Not only does my biggest issue on the fact that the military was allowed to charge him after and acquittal, I take issue with the fact that he was no longer technically a member of the military as he had retired two years prior to them bringing him in. I have seen reports that the courts dismissed the double jeopardy issue based on all but stating the military is a separate entity. When addressing the fact of his retirement, they have all but stated, not in so many words, once you are military, you are always military. Granted, Tim was an official member of the military when the crime occurred. However, the military did not charge him and conduct his first trial, the state of North Carolina did.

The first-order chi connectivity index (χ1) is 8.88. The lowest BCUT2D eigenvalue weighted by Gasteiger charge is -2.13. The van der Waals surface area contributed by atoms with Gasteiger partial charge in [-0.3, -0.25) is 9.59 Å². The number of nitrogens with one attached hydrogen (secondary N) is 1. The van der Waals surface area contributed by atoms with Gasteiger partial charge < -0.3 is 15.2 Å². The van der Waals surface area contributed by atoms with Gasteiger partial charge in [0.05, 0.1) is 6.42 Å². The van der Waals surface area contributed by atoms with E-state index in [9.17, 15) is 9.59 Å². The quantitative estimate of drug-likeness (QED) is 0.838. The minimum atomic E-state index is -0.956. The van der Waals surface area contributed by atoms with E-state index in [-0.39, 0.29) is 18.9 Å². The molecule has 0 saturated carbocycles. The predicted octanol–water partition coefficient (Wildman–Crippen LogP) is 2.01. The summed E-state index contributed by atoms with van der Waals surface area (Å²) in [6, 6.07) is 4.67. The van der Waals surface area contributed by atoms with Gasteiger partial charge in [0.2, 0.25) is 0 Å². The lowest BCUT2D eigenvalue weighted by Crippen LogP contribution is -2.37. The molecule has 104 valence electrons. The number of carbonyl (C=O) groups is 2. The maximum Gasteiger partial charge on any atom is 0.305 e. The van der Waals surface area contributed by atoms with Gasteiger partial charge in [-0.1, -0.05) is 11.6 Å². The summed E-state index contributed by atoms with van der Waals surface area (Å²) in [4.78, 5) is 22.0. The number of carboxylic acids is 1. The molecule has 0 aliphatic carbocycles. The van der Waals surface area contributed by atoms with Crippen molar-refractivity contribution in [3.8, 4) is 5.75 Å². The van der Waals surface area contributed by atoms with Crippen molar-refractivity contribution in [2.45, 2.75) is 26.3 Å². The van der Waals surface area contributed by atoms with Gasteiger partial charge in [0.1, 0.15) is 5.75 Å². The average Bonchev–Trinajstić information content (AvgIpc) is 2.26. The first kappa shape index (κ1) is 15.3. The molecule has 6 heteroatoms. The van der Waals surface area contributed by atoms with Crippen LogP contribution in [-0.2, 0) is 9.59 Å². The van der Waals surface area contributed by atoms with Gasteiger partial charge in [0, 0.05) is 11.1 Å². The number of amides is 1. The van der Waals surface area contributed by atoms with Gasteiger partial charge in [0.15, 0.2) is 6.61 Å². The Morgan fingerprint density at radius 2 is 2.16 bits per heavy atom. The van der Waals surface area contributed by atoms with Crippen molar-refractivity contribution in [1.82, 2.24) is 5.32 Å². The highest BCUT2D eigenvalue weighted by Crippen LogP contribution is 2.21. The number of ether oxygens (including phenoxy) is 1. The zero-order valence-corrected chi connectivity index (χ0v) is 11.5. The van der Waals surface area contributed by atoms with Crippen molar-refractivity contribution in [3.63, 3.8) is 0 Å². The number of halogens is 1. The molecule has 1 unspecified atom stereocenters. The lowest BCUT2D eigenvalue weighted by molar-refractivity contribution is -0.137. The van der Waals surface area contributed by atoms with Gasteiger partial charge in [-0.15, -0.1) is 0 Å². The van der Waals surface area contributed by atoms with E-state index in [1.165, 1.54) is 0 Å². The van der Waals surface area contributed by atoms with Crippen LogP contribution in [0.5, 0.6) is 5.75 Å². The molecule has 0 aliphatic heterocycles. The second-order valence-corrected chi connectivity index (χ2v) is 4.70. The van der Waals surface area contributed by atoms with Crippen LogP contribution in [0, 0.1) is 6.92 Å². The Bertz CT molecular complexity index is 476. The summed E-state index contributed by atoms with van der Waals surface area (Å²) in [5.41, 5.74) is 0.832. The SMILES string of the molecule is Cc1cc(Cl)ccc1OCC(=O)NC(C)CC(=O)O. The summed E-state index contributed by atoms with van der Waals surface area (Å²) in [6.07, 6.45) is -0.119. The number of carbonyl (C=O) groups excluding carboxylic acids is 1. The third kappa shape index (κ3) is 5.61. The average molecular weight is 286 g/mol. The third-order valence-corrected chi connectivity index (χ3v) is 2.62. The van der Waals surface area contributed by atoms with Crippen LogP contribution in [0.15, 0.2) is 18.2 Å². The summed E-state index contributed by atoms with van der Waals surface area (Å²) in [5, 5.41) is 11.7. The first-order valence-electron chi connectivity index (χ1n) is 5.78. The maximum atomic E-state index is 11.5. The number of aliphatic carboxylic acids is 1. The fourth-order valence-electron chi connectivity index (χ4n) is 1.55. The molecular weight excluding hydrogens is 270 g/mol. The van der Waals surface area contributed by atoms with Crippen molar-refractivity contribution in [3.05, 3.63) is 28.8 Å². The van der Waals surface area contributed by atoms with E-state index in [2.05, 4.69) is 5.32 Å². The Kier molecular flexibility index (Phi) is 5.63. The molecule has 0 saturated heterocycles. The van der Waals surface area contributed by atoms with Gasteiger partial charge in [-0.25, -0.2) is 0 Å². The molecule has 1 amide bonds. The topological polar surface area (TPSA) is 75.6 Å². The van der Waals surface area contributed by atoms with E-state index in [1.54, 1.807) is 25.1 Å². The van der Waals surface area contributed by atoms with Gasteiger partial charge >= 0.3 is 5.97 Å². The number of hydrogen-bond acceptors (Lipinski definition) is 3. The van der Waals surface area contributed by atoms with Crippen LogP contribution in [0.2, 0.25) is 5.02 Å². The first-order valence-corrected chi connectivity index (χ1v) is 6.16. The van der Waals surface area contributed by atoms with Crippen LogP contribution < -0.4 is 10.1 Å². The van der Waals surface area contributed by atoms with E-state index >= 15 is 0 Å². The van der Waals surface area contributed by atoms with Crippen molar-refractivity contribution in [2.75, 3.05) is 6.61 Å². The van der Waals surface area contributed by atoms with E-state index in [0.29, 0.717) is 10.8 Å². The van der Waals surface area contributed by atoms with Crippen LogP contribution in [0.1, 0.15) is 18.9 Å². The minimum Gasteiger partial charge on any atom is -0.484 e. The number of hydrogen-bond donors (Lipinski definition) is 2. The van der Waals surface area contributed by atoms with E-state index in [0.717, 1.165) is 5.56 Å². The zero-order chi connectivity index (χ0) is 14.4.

Do I condone murder and murderers? The absolute general answer would be no. This is the only case that I can think of off the top of my head that I can say I do think the accused is likely guilty but should not be in jail. I can think of another case (which I will blog about at a later time) in which I believe the accused is guilty, should have received jail time (in which she did), is not a case of self-defense but feel the victims asked for what they got. But, just as this case, it is the only case in which I feel this way. That is not to say that I have not disagreed in many cases on the amount of punishment given but as long as the law is followed, until laws are changed it "is what it is." In the Hennis case it has been reported that there has never been another case such as this. This means that no precedence has been set. Guilty or not, if this last conviction stands it means that members of our military face different laws and rules than the general public. We are telling people if they put their lives on the line for their country we will try you until we get you and that puts the innocent at a disadvantage. This case is not as much about Timothy Hennis as it is about future laws and rights of the people.